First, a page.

Greenway Renewable Power LLC LaGrange, Ga.
Longwood University, Farmville, Va.
Mineral Community Hospital, Superior Mont.
Nippon Paper Industries USA Co. Ltd, Port Angeles, Wash.
Oregon Military Department, Salem, Ore.
Plumas Rural Services, Quincy, Calif.
Port Angeles Hardwood LLC Port Angeles, Wash.
Quinault Indian Nation, Taholah, Wash.
Riley County Schools, Riley, Kan.
Sanpete Valley Clean Energy LLC, Salem, Utah
Southern Oregon University, Ashland, Ore.
Yosemite/Sequoia Resource Conservation and Development Council, North Fork, Calif.
The Forest Service Woody Biomass Utilization grant program has been in effect since 2005 and has provided more than $36 million toward various projects, ranging from biomass boilers for schools to helping businesses acquire equipment that improves processing efficiencies. During this time period, over 150 grants have been awarded to small businesses, non-profits, tribes and local state agencies.
A reader sent in this link to an EESI report.Here’s a link, and below is an excerpt.
In a similar story in its June 27 edition, the Los Angeles Times reported on an interview with forestry expert Peter Fule of Northern Arizona University. “Firefighting technology has meant fewer fires. Fuel to feed massive blazes has built up. And, Fulé said, climate change has brought warming conditions over the last couple of decades — meaning longer fire seasons, starting early in the spring and extending late into the fall. Even if rain and snow mounts
remain the same, he said, warmer temperatures mean more evaporation, drying out the landscape. Individual drought years increase the risk of huge fires.”
Better forest management could help prevent and reduce such conflagrations in the future and make forests healthier and more resilient in the face of a changing climate. But federal and state forest management budgets are already stretched too thin. Steven Running says: “The single biggest factor is keeping forests thinned out, and dead trees removed. I really wish we had a forest bio-energy industry to use all this forest biomass and pay for the work by buying the material.”
The U.S. Forest Service (USFS) Four Forests Restoration Initiative in central Arizona may provide a model for intergovernmental and public/private partnerships to help restore forest health and reduce the risk of intensely destructive wildfires. This multi-year project is one of ten demonstration projects in the federal Collaborative Forest Landscape Restoration Program. According to the USFS web site, “The overall goal of the four-forest effort is to create landscape-scale restoration approaches that will provide for fuels reduction, forest health, and wildlife and plant diversity. A key objective is doing this while creating sustainable ecosystems in the long term. Appropriately-scaled businesses will likely play a key role in the effort by harvesting, processing, and selling wood products. This will reduce treatment costs and provide restoration-based work opportunities that will create good jobs.”
Another example of collaborative ecosystem management is occurring in the Flathead National Forest in Montana. This project is also supported through the federal Collaborative Forest Landscape Restoration Program. See this recent news story from the Missoulian on how diverse stakeholders came together to develop and implement this landscape management plan.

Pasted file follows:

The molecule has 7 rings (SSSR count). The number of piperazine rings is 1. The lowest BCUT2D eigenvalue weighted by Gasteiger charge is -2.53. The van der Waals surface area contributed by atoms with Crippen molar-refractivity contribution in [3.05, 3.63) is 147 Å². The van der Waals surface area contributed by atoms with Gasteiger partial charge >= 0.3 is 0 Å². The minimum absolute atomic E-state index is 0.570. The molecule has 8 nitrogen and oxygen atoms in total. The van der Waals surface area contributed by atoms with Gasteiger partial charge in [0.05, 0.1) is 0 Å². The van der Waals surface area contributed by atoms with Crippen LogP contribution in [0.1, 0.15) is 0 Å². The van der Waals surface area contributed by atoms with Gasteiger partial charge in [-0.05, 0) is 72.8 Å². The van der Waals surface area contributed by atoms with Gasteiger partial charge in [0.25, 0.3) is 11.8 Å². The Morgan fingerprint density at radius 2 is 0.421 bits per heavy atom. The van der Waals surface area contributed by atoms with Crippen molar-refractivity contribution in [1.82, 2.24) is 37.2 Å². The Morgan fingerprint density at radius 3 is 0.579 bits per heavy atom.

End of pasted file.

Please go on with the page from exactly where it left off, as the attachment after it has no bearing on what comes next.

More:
Forest fuel reduction activities have already generated positive results in terms of reducing the intensity of wildfires and protecting property. See this recent report from USFS, How Fuel Treatments Saved Homes from the 2011 Wallow Fire in Arizona. Will forest thinning and fuel reduction increase greenhouse gas emissions? Research has
shown that forest fuel reduction efforts can result in a net reduction in greenhouse gas emissions and provide other environmental benefits compared to business as usual (namely unmanaged, over-stocked forests with intense wildfires) when the woody materials that are removed are used for building materials, other wood products, and bioenergy. See for
example the October/November 2011 special edition of the Journal of Forestry, entitled “Managing Forests Because Carbon Matters: Integrating Energy, Products, and Land Management Policy”. Section 2 on “Forest Carbon Stocks and Flows” surveys the recent literature on carbon accounting for various forest management approaches.
More, intense, highly destructive forest fires need not be the future of the American west. The federal government has a critical role to play both in managing its forests better and in building successful collaborations among diverse stakeholders on the ground to help restore resilient and healthy ecosystems across public and private lands. Allowing and encouraging the development of local biomass energy markets can be an important part of this. By creating economic value for fuel reduction and restoration activities, more forest acreage can be treated and scarce public dollars can be conserved for other purposes. This could be a win-win for public safety, public lands, climate change mitigation and adaptation, ecosystem health, local economies, and local and regional energy security.
Congress could help. In addition to sustaining investments in public and private forest health initiatives, reauthorizing and funding the Forest Biomass for Energy Program (which would provide competitive grants for research and development on the use of low-value forest biomass for energy, among other priorities) and the Community Wood Energy
Program (which would provide grants to state and local governments to develop community wood energy plans and systems) would be a step in the right direction. The House version of the Farm Bill (see Title IX in this summary), which is scheduled to be marked up by the Committee on Agriculture July 11, would repeal the Forest Biomass for Energy Program and reduce funding for the Community Wood Energy Program from $5 million per year to $2 million per year.
So who is EESI? Do they have an axe to grind (so to speak )? They don’t appear to be any of the usual suspects…here’s the Board of Directors. Here are their funders.
Here’s a link to their forest initiative.